By Lavrans Lovlie. Designers bring ideas to life and are able to convince organisations to build services that their customers will love, but fail to communicate how these will bring value to business. At the same time, businesses spend millions to communicate their ideas through business cases that fail to convince customers.
Neither beautiful designs nor detailed spread sheets give (senior) management enough certainty to invest ambitiously in new services – but pilots will.
Livework is working with clients in different industries to conduct ‘real life’ pilots with actual clients in real business scenarios and settings. The outcomes challenge often long-held beliefs about customers and the organisation and guide the design and implementation of services that work in the real world .
Pilots that combine the creativity of design with the analytical rigour of business consulting provide a powerful approach for launching services that can perform in the market. Before we look at why, we need to understand how both design practice and business cases are risky propositions on their own.
Tangible visions or ‘corporate entertainment’
Organisations thirst for exciting visions and smart strategies that are wonderfully presented. Great service visualisations bring designers praise and design buyers acclaim from their peers, but often fail in the challenging process of going all the way to market. When the applause for a brilliantly envisioned customer experience fades and enthusiasm meets with business realities, the need for reassurance slowly kills the persuasive vision.
A thrilling vision of the future ends up serving as a moment of engaging corporate entertainment. For an organisation this has value in itself – and there is certainly a market for it – but ultimately it does not carry enough weight to make an impact in the real world.
User insights vs. customer behaviour
Qualitative design research is great at bringing a customer experiences to life inside an organisation. It is also a quick and cost-efficient way to pinpoint the most important needs and opportunities for innovation.
However, most design researchers have had to answer the question ‘So, how can I trust a conclusion based on what a handful of people say?’ This uncertainty is not caused by businesses trusting numbers over people. It is caused by an approach that does not tell them much about how customers behave en masse. Understanding how different people behave differently at large scales is needed to judge commercial value and to make crucial priorities and decisions in practice.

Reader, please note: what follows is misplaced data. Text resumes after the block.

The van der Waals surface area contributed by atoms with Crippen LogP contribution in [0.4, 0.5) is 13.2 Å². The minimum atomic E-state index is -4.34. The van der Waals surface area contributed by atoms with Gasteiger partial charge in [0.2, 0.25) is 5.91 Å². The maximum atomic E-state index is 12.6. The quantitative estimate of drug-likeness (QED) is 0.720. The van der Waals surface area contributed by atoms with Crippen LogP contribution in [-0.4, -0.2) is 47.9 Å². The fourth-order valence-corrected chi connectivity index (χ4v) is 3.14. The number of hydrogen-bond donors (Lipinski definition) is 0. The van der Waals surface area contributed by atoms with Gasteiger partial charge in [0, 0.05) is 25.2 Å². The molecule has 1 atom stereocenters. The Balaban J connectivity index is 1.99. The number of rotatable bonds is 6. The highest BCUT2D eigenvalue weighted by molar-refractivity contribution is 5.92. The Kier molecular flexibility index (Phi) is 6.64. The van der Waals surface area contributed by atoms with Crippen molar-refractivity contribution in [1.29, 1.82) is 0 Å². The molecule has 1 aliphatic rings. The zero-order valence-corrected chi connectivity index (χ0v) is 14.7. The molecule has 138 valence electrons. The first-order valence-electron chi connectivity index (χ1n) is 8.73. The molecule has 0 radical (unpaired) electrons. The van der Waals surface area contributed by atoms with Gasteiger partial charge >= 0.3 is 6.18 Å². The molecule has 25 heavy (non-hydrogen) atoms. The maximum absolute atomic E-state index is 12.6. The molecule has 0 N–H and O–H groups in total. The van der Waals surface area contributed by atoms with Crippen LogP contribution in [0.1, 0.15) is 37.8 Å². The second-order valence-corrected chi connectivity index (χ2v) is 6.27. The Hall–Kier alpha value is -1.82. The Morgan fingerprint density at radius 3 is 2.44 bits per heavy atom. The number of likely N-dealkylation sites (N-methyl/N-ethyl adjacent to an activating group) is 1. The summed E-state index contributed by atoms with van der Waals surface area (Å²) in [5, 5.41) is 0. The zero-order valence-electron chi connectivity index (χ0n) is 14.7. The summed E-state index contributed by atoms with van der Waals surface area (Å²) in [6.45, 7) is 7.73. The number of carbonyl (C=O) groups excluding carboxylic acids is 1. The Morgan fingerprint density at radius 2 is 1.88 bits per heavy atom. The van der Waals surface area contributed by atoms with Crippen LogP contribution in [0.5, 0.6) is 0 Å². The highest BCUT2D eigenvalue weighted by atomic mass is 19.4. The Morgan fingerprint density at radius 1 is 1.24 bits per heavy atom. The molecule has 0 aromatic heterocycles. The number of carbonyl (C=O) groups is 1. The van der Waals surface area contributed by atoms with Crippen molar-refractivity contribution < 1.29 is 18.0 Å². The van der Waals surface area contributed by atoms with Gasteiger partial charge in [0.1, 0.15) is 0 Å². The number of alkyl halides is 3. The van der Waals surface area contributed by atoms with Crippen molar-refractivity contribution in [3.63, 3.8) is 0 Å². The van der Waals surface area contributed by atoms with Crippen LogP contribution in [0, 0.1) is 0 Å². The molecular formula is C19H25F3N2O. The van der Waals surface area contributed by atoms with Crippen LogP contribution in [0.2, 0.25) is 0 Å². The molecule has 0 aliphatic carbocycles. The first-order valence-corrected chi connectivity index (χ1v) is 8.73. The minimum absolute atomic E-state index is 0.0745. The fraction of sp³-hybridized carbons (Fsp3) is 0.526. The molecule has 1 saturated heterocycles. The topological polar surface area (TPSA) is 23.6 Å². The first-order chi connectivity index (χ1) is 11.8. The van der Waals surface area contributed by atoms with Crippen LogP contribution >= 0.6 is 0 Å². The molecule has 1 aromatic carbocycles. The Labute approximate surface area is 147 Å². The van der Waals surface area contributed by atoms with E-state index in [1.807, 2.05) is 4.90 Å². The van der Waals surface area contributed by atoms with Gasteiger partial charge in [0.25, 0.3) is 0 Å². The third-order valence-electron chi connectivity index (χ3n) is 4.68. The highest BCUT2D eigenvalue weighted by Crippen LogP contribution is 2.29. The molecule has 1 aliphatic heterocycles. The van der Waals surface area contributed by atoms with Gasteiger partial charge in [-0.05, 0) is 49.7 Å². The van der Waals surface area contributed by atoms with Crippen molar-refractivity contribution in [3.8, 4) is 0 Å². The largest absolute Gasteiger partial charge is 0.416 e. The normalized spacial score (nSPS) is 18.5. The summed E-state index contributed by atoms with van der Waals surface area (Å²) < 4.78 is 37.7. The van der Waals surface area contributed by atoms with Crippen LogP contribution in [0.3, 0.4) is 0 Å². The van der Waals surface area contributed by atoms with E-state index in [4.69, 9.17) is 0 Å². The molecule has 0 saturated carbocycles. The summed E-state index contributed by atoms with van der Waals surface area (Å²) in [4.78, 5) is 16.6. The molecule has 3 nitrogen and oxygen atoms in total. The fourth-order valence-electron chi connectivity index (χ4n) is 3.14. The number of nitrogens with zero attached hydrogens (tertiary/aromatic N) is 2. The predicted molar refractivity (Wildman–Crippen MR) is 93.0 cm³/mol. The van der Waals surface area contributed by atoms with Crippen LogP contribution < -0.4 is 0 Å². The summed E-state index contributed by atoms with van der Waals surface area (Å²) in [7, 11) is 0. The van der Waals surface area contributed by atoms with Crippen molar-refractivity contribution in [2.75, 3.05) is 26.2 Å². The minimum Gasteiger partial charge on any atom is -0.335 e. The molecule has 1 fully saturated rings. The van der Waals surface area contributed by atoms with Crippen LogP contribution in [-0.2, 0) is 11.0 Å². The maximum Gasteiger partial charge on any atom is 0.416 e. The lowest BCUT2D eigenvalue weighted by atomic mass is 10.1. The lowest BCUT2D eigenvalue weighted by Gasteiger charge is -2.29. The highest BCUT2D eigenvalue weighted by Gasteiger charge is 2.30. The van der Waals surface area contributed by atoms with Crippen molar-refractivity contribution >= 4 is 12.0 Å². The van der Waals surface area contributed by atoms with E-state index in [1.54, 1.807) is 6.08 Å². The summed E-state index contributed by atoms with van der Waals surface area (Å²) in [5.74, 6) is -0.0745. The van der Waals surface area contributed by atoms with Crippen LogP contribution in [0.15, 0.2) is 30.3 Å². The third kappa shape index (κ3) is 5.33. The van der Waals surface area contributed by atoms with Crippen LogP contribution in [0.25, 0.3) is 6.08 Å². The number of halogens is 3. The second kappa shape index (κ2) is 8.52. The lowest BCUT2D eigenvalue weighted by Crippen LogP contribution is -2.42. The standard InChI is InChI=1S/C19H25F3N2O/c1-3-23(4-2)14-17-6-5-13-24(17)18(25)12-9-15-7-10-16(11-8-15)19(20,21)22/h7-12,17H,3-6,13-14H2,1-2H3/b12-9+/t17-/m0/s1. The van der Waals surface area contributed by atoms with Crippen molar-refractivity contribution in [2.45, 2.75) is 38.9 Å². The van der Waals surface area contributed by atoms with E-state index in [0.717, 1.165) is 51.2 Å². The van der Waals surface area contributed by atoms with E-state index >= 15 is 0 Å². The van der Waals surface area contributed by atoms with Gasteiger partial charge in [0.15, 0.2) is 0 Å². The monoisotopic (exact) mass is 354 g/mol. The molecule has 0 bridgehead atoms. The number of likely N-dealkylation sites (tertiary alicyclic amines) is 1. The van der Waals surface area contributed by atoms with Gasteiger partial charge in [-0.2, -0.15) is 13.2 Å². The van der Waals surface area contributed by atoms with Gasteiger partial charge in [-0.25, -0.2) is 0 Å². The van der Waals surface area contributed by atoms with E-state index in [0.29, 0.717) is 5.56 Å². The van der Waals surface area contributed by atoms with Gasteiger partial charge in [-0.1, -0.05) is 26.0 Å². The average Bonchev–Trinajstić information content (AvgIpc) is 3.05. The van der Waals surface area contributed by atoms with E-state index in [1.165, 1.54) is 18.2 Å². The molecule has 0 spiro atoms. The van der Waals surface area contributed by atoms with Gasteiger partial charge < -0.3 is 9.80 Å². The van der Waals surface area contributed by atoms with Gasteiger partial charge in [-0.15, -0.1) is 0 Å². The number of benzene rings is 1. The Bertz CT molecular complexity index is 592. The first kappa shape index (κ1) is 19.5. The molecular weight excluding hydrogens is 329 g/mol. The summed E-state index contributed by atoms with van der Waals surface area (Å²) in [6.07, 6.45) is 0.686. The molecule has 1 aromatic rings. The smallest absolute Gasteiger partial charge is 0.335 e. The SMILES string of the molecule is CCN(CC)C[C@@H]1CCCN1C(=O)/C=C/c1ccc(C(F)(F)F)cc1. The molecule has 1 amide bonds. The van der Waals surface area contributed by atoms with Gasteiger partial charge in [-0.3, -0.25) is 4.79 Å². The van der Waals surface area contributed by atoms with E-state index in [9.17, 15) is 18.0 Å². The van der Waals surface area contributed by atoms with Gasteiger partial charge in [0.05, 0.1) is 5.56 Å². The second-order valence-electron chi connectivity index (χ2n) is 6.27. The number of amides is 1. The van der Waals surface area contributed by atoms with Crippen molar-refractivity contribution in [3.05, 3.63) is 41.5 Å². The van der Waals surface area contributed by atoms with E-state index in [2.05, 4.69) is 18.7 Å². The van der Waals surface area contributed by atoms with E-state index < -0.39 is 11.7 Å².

Qualitative research produces convincing stories, but needs to be backed up by evidence that acting on them will make an impact on large groups of customers.
Marrying insights with quantitative data only gets you so far
Quantitative research and data analysis might reveal useful patterns and trends but are not necessarily a good predictor of customer behaviour. Validating these with customers can still throw up false positives that point in the wrong directions.
As an example, a bank invested heavily in enabling account holders to manage their household finances via an online tool, expecting to strengthen their relationship with their customers, as well as attract new ones. Research clearly showed the interest and need of the customers to better manage their finances, customer clinics confirmed this and user testing made the tool easy to use. Two years after its launch, the uptake is disappointingly low, despite the strong push to promote and redesign the service.
Solving the right problems
Visual and tangible ideas have incredibly high value. Designers have a wealth of techniques to help communicate a customer experience. When managers need to make decisions that involve effort and risk, it is invaluable to see what a service will look and feel like for customers.
At the same time, the designer’s strength in seeing the service from a customer perspective is a weakness in terms of overlooking the factors that really will make the idea sink or swim. A service concept that may make perfect sense for customers may simply be unachievable by the organisation. The reasons will often be found a long distance away from the design brief. It can be in a detail of an IT system, in an organisational structure that is too costly to change or a corporate culture that will demand a high political price for being challenged.
Designers are great at making services simple for customers, but often underestimate how complex they are for organisations to realise. Design can make a convincing argument that customers will appreciate and value the service, but also need to prove that the idea is achievable for the business.
As a case in point, a regional council dealing with children with disabilities wanted to simplify the service and make it more transparent to families and caregivers. While everyone involved in the project bought into the proposed elegant solutions and designs, it did not address the fundamental question: how to do more with less. In addition to this, senior management and stakeholders could only see the massive reorganisation and redistribution of power required, and stopped the project.
 The examples in this article include cases from the telecoms industry, insurance, banking, health services and transport, and are anonymised to respect client confidentiality.